Marathon Gender Equality
This past weekend, British runner Paula Radcliffe set a new world record for women in the Chicago Marathon, knocking more than a minute and a half off the old record. In marathon running, women are gaining on the men and may catch up soon.
The reason is that women, according to sports medicine researchers, may have greater resistance to muscle fatigue than men with regard to the endurance needed for long-distance running. Women also have less muscle mass to propel forward, and other physiological factors, such as the way nerves fire to drive muscles apparently are involved too. And women apparently incur less muscle damage than males during long, strenuous exercise, allowing them to run farther, possibly faster. The longer the running event, even longer than the 26-plus miles of a marathon, the better women can compete against men. That's the theory anyway.
Statistics on marathon world records support the idea that women will catch the men.
Compare the speed with which record times of men and women have fallen for the marathon. In 1969, the world record for the marathon for men was 2:08:34, set by Derek Clayton. Khalid Khannouchi holds the current world record for men at 2:05:38. In 33 years, the record has come down only by 2 minutes 56 seconds, about 5 seconds per year.
How fast has the world record for women fallen? In 1980, Greta Waitz set the record with a time of 2:25:42. Radcliffe's effort at 2:17:18 is 7 minutes, 24 seconds faster. The world record for women has dropped by about 23 seconds per year. If runners such as Radcliffe continue to smash records the way she did, the gap between the fastest men's and women's times may be eliminated in less than a decade.
So why isn't marathon running a bigger athletic issue for highly competitive women than soccer or basketball? Radcliffe won a quarter of a million dollars for winning in Chicago, including a bonus for a new world record. The top women athletes in golf, tennis, soccer, and basketball make millions (too much to ignore) with the endorsement contracts. But those sports take years to develop the skills of the game, and if you don't start young, you never catch up.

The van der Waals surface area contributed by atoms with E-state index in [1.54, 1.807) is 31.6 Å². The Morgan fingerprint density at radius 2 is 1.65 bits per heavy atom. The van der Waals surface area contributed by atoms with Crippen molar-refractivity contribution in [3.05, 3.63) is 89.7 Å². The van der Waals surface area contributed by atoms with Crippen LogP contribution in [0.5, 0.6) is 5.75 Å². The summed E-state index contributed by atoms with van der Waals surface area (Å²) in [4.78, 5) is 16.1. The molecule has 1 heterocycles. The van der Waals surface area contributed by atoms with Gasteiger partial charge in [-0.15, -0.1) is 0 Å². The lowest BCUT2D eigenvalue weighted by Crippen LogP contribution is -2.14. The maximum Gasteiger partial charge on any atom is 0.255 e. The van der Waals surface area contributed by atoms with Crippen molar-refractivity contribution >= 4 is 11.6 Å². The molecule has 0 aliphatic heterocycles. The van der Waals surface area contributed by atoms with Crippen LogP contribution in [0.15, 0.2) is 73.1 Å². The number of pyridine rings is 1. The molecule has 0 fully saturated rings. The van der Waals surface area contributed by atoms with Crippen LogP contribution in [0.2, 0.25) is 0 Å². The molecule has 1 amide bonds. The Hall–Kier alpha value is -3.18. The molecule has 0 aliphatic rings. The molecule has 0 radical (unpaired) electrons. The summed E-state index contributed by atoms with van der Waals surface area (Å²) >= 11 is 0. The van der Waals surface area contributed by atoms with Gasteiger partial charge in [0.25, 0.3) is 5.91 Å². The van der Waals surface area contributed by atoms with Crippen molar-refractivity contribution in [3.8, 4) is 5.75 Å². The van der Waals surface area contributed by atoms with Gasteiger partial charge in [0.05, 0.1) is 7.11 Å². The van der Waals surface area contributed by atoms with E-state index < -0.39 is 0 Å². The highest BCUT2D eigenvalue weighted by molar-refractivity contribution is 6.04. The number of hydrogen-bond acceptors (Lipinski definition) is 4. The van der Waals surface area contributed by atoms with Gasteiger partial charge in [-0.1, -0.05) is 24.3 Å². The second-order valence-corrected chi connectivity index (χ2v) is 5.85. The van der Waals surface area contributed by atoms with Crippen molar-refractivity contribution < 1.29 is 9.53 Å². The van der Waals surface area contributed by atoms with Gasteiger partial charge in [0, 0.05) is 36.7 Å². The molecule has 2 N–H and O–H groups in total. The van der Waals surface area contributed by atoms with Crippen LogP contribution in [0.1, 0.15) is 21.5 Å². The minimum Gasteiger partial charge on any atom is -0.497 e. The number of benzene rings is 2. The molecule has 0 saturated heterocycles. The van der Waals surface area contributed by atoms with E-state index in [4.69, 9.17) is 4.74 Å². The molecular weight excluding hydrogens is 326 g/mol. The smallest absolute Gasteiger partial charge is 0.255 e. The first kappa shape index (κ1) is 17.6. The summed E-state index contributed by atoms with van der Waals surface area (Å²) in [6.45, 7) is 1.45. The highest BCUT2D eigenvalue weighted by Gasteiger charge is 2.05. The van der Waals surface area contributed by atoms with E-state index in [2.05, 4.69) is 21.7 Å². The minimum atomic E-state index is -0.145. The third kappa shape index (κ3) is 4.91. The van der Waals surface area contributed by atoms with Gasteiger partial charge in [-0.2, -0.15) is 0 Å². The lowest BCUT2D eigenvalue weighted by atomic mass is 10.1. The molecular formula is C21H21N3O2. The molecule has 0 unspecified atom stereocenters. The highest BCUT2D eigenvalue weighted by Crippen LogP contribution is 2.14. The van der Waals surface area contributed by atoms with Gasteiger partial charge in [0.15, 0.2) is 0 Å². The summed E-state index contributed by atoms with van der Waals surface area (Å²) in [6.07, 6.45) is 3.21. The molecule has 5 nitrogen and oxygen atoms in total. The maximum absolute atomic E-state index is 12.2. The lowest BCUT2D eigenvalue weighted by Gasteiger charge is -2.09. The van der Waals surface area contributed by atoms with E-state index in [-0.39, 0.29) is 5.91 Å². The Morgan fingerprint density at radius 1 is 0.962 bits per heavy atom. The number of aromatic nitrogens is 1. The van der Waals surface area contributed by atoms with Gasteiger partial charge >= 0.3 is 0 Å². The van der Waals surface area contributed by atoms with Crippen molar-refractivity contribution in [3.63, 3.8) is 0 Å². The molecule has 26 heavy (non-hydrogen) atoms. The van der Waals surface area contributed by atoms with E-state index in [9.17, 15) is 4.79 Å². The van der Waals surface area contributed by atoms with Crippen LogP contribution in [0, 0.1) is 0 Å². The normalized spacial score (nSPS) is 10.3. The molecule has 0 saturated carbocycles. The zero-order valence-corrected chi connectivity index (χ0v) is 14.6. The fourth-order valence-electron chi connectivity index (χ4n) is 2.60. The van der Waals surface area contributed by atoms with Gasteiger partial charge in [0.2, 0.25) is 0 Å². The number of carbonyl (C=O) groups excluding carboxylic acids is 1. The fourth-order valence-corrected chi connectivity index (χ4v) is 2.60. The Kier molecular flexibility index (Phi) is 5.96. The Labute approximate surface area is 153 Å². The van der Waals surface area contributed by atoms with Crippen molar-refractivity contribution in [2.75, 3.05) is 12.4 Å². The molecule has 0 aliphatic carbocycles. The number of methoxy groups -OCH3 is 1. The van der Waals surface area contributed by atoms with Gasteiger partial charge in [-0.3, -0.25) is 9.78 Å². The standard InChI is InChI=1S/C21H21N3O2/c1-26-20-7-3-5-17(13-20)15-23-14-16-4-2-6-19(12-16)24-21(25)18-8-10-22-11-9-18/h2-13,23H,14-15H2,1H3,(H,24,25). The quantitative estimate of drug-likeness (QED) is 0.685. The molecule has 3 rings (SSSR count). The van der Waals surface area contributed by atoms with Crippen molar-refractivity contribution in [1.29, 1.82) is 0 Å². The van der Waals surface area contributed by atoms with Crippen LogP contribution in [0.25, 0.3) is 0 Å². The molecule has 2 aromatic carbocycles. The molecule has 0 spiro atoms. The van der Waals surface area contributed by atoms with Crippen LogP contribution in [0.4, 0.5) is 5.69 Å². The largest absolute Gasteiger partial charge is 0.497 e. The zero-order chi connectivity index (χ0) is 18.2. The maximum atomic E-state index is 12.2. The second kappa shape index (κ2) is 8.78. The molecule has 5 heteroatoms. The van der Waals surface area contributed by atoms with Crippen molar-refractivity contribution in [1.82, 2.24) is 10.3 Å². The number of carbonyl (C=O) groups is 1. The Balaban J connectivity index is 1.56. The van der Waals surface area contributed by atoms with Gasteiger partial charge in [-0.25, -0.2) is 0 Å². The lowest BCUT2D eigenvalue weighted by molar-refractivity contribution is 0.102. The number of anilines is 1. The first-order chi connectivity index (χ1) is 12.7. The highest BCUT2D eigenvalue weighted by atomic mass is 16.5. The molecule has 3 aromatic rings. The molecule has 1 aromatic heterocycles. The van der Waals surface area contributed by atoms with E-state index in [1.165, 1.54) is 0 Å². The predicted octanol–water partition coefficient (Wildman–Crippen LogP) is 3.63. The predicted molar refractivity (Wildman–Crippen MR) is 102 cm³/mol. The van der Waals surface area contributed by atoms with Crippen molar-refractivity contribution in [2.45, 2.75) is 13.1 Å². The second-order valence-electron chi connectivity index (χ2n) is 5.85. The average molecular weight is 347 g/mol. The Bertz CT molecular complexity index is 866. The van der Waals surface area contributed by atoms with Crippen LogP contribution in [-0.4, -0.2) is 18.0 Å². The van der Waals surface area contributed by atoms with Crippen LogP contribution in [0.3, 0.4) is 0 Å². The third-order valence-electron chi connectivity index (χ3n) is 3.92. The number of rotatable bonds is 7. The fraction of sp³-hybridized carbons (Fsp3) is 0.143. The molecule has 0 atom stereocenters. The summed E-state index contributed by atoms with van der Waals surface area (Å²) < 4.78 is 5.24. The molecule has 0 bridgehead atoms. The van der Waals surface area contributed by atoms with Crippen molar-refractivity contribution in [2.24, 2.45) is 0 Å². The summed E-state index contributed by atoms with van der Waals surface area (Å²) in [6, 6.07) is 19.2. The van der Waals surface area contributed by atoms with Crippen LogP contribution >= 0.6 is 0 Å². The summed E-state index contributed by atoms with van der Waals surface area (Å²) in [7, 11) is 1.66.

Marathon training takes years, too; however, the only skill is learning how to compete, and you don't need to start young. And, it turns out, being bigger and quicker and taller matters for most other women's sports, so for women more ordinary in stature, playing basketball or soccer against women may be just like competing against taller, stronger men.
That brings us back to marathon running where being slight of stature is an advantage. With every stride, driving extra pounds forward takes a toll on a runner, so extra muscle is useless weight.
Are we approaching the limits of what male marathoners can do, which is why the record for men falls by only 5 seconds per year? The average time per mile for the fastest male marathoner is about 4 minutes, 47 seconds per mile, more than a minute slower than the world record for the mile run. Running a marathon averaging 4 minutes, 30 seconds per mile would give a time of just over 1 hour, 58 minutes, which would seem to be reachable in time. But maybe not.
It seems likely that women will catch up with men in marathon running, and faster than you think. Additional research into training methods and diet for female endurance athletes are and will lead to faster times. The research appears to provide minimal benefits for men, however.
Even if women do catch up and pass men in the marathon, what does it prove? It doesn't prove anything, except assigning bragging rights.
None of this aims to trivialize how grueling marathon running is. Dante, and this is a fact, actually had a canto on marathon running in The Inferno; however, his editor made him leave it out of because he thought the idea of a marathon race so painful no one would believe it.
If women want to compete against men in sports, it would seem that marathon running is the way to do it. When the now separate races for the men's and women's marathons in the Olympics are combined, when there is only one gold medal for the fastest male or female, when a women is standing on the highest step of the medal platform, men consumed by competitive drive may shake their heads and say, "This is like something out of Dante."